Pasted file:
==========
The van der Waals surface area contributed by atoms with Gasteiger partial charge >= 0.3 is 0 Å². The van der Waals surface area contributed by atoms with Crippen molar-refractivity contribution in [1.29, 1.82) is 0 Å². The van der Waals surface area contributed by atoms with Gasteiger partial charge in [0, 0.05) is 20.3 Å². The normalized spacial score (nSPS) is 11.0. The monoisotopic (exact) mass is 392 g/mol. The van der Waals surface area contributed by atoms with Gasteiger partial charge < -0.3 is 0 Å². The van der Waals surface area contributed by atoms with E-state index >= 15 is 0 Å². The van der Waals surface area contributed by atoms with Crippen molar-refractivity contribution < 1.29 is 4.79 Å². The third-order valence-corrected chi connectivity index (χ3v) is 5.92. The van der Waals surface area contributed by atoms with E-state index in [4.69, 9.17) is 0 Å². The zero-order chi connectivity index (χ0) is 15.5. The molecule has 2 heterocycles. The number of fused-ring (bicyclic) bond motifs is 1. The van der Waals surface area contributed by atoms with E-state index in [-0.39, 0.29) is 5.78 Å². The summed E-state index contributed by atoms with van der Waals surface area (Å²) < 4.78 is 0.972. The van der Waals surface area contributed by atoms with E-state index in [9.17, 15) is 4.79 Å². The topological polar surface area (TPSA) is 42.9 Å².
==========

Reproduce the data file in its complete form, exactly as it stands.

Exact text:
The van der Waals surface area contributed by atoms with Gasteiger partial charge >= 0.3 is 0 Å². The van der Waals surface area contributed by atoms with Crippen molar-refractivity contribution in [1.29, 1.82) is 0 Å². The van der Waals surface area contributed by atoms with Gasteiger partial charge in [0, 0.05) is 20.3 Å². The normalized spacial score (nSPS) is 11.0. The monoisotopic (exact) mass is 392 g/mol. The van der Waals surface area contributed by atoms with Gasteiger partial charge < -0.3 is 0 Å². The van der Waals surface area contributed by atoms with E-state index >= 15 is 0 Å². The van der Waals surface area contributed by atoms with Crippen molar-refractivity contribution < 1.29 is 4.79 Å². The third-order valence-corrected chi connectivity index (χ3v) is 5.92. The van der Waals surface area contributed by atoms with E-state index in [4.69, 9.17) is 0 Å². The zero-order chi connectivity index (χ0) is 15.5. The molecule has 2 heterocycles. The number of fused-ring (bicyclic) bond motifs is 1. The van der Waals surface area contributed by atoms with E-state index in [-0.39, 0.29) is 5.78 Å². The summed E-state index contributed by atoms with van der Waals surface area (Å²) < 4.78 is 0.972. The van der Waals surface area contributed by atoms with E-state index in [9.17, 15) is 4.79 Å². The topological polar surface area (TPSA) is 42.9 Å².